14. This would make a great truck. I already own a titan xd diesel and love it. I would buy one for my son just to drive it.

    15. I own a 2010 v-6 n/f and would think a six or seven speed auto trans would be great. I have plenty of power.

      1. I was pleasently surprised when i test drove one back to back against the GMC Canyon and Tacoma. The Frontier was a very close second to the Canyon even with the 5 speed vs 8 speed. The Tacoma, not even close.

    16. Call me old school, but I love the 4.0 gas engine that I believe was used in the 350Z but detuned for torque. Tied to a manual, it has great pickup if you will pardon my pun. Mine’s only a 2007, but it has given me great service and I have no plans to replace it anytime soon.

    17. I do not care about MPG
      I’d take a smooth running v6 over a Diesel anytime, an Inline 4 cyl Diesel
      sounds like a sewing machine only louder.. Oh and 4 cyl diesels make a lot less power than a v6 gas engine.

    18. I’ve owned 7 rangers my existing is 11work truck I had 06 fx 4 supercab used off-road alot death valley etc traded for07 Taco TuRD hated it at time 32k way over everything after year dumped. Considering Colorado will wait see Ranger.

    19. Until recently I was saying diesels are 10 years too late but I actually think it would make sense still for someone like me who values their time. In most states diesel costs more than gas and with the emissions requirements, the MPG is not on par with the 40+ MPG we see in the Euro diesels. This is true. But what is also true is that not having to stop for fillups as frequently saves time. Lots of time when you think about it. And it saves it when you need it the most like long road trips when you are eager to get to your destination. Also in states that do emissions testing like mine, diesels are, ironically, exempt. Even the little ones. This saves time and money at a time of the year that I have the least amount of time to waste on emissions tests.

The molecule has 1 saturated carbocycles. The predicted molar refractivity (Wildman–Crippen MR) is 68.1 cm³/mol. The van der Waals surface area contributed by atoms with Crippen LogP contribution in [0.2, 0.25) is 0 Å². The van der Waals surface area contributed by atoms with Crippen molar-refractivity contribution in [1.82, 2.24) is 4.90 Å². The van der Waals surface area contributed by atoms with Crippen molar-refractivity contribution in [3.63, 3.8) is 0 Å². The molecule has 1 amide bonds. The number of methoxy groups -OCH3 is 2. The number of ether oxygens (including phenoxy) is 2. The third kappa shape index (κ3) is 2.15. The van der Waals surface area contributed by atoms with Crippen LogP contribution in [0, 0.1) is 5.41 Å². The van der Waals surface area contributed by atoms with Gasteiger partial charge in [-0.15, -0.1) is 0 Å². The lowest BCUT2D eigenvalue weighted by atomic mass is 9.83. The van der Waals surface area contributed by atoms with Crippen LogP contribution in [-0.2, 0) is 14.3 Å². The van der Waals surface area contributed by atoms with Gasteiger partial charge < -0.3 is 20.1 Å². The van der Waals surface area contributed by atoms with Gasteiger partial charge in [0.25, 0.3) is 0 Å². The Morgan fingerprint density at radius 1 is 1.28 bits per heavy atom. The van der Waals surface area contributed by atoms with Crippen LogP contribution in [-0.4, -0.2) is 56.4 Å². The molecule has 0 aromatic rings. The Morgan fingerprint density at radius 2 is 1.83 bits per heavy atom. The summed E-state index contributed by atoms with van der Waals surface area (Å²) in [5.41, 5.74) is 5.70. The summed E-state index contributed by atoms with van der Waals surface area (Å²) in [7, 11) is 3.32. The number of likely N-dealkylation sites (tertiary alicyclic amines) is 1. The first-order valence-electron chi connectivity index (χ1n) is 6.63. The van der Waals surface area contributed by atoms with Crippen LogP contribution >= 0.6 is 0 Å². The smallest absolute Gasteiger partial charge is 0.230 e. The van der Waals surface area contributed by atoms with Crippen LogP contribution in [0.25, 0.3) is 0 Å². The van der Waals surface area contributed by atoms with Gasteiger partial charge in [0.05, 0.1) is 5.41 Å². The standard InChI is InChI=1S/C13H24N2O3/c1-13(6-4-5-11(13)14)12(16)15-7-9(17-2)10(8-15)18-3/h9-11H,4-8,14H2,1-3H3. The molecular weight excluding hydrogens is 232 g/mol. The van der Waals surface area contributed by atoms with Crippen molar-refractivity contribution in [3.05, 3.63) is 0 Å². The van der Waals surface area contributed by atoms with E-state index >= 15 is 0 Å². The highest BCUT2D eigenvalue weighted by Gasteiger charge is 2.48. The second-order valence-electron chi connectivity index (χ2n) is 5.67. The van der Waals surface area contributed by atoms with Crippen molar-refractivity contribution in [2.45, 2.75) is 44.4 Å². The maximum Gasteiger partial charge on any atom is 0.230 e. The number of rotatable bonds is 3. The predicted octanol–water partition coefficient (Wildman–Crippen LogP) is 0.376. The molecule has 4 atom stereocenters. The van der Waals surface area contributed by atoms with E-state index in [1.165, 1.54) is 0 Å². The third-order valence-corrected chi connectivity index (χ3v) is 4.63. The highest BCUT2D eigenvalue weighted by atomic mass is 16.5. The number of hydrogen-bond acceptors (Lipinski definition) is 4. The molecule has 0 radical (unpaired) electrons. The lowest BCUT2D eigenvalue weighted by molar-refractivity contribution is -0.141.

You can go a lot longer in between oil changes with diesel. More time/money saved!

      And last but not least, diesel fuel lasts longer in your tank. It doesn’t rapidly turn to sludge like the e10 gasohol blends we get. During my slow times of the year, I don’t drive as much and I start to get that licorice smell when the gas starts to go bad. I started using non-ethanol gas during that time of year which costs more than diesel and I have to further out of the way to get it. I am very interested in a Nissan frontier diesel because it would save me time and my time is valuable. I am also considering the Chevy but I would sooner buy the Nissan. I actually like how Nissan doesn’t constantly change the body style like toyota does. Right after you buy one, they change it then you’ve got the old model. I hate that. Sell me a truck then don’t change it for 14 years. I’m okay with that.

    20. Forget about Diesels
      they smell, make too much noise and are questionable in cold weather.
      The extra cost involved in buying a diesel and maintaining it negate any mileage advantage it has,
      In North America The Frontier that will sell best will be the v6 model
      Everyone keeps saying how old and outdated the Current Frontier is but
      after testing them all I bought the Frontier it will go anywhere the others go ,cost less then them and have fewer problems than the rest of them.The Frontier was the only midsize truck recommended by Consumer reports.
      I bought a Frontier pro 4x king cab
      I am glad I did it is very well constructed very tight very smooth on the highway motor barely turns at 60 mph